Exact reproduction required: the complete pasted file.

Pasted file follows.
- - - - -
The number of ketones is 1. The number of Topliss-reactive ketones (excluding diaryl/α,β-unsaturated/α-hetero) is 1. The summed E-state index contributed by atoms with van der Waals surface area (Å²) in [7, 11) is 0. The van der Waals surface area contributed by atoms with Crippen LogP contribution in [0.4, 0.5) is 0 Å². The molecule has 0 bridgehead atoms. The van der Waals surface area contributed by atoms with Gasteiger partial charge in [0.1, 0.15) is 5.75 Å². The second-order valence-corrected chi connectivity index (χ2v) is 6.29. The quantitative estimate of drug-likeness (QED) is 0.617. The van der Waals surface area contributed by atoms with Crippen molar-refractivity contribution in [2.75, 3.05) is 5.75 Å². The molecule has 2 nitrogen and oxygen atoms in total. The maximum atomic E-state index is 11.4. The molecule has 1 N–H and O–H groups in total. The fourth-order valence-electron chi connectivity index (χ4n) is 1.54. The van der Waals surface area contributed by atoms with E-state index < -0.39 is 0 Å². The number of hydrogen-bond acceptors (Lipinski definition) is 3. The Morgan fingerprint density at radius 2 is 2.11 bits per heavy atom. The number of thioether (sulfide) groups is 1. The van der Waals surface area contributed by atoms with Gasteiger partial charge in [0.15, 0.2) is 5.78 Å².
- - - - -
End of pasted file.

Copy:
The number of ketones is 1. The number of Topliss-reactive ketones (excluding diaryl/α,β-unsaturated/α-hetero) is 1. The summed E-state index contributed by atoms with van der Waals surface area (Å²) in [7, 11) is 0. The van der Waals surface area contributed by atoms with Crippen LogP contribution in [0.4, 0.5) is 0 Å². The molecule has 0 bridgehead atoms. The van der Waals surface area contributed by atoms with Gasteiger partial charge in [0.1, 0.15) is 5.75 Å². The second-order valence-corrected chi connectivity index (χ2v) is 6.29. The quantitative estimate of drug-likeness (QED) is 0.617. The van der Waals surface area contributed by atoms with Crippen molar-refractivity contribution in [2.75, 3.05) is 5.75 Å². The molecule has 2 nitrogen and oxygen atoms in total. The maximum atomic E-state index is 11.4. The molecule has 1 N–H and O–H groups in total. The fourth-order valence-electron chi connectivity index (χ4n) is 1.54. The van der Waals surface area contributed by atoms with E-state index < -0.39 is 0 Å². The number of hydrogen-bond acceptors (Lipinski definition) is 3. The Morgan fingerprint density at radius 2 is 2.11 bits per heavy atom. The number of thioether (sulfide) groups is 1. The van der Waals surface area contributed by atoms with Gasteiger partial charge in [0.15, 0.2) is 5.78 Å².